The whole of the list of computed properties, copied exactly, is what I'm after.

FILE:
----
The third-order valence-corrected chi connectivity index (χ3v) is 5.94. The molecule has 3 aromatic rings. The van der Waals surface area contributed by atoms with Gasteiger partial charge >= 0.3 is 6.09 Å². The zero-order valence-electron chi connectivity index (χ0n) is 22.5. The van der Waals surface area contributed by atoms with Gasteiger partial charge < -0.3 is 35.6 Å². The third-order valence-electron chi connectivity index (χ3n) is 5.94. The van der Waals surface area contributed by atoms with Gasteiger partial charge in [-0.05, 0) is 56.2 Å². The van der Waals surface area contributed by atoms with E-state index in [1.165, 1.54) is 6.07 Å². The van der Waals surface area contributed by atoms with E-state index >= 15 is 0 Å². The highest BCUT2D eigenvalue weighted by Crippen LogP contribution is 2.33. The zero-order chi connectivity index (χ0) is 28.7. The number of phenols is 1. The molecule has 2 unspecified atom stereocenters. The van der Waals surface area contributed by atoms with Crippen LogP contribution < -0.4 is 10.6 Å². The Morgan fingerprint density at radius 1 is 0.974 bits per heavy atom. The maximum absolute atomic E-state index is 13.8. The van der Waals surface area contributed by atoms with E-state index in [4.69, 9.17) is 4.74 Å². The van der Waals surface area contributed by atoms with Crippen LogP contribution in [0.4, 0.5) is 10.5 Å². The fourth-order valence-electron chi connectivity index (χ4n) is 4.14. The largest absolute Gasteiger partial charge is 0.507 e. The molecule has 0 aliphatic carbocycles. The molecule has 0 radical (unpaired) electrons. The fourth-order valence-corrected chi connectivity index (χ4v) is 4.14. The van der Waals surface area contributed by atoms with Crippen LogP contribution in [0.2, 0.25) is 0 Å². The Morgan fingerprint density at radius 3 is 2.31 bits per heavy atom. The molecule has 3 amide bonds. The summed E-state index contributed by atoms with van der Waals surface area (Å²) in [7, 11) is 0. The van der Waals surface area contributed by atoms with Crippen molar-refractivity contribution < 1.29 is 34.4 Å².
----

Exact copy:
The third-order valence-corrected chi connectivity index (χ3v) is 5.94. The molecule has 3 aromatic rings. The van der Waals surface area contributed by atoms with Gasteiger partial charge >= 0.3 is 6.09 Å². The zero-order valence-electron chi connectivity index (χ0n) is 22.5. The van der Waals surface area contributed by atoms with Gasteiger partial charge < -0.3 is 35.6 Å². The third-order valence-electron chi connectivity index (χ3n) is 5.94. The van der Waals surface area contributed by atoms with Gasteiger partial charge in [-0.05, 0) is 56.2 Å². The van der Waals surface area contributed by atoms with E-state index in [1.165, 1.54) is 6.07 Å². The van der Waals surface area contributed by atoms with E-state index >= 15 is 0 Å². The highest BCUT2D eigenvalue weighted by Crippen LogP contribution is 2.33. The zero-order chi connectivity index (χ0) is 28.7. The number of phenols is 1. The molecule has 2 unspecified atom stereocenters. The van der Waals surface area contributed by atoms with Crippen LogP contribution < -0.4 is 10.6 Å². The Morgan fingerprint density at radius 1 is 0.974 bits per heavy atom. The maximum absolute atomic E-state index is 13.8. The van der Waals surface area contributed by atoms with E-state index in [4.69, 9.17) is 4.74 Å². The van der Waals surface area contributed by atoms with Crippen LogP contribution in [0.4, 0.5) is 10.5 Å². The fourth-order valence-electron chi connectivity index (χ4n) is 4.14. The largest absolute Gasteiger partial charge is 0.507 e. The molecule has 0 aliphatic carbocycles. The molecule has 0 radical (unpaired) electrons. The fourth-order valence-corrected chi connectivity index (χ4v) is 4.14. The van der Waals surface area contributed by atoms with Crippen LogP contribution in [0.2, 0.25) is 0 Å². The Morgan fingerprint density at radius 3 is 2.31 bits per heavy atom. The molecule has 3 amide bonds. The summed E-state index contributed by atoms with van der Waals surface area (Å²) in [7, 11) is 0. The van der Waals surface area contributed by atoms with Crippen molar-refractivity contribution < 1.29 is 34.4 Å².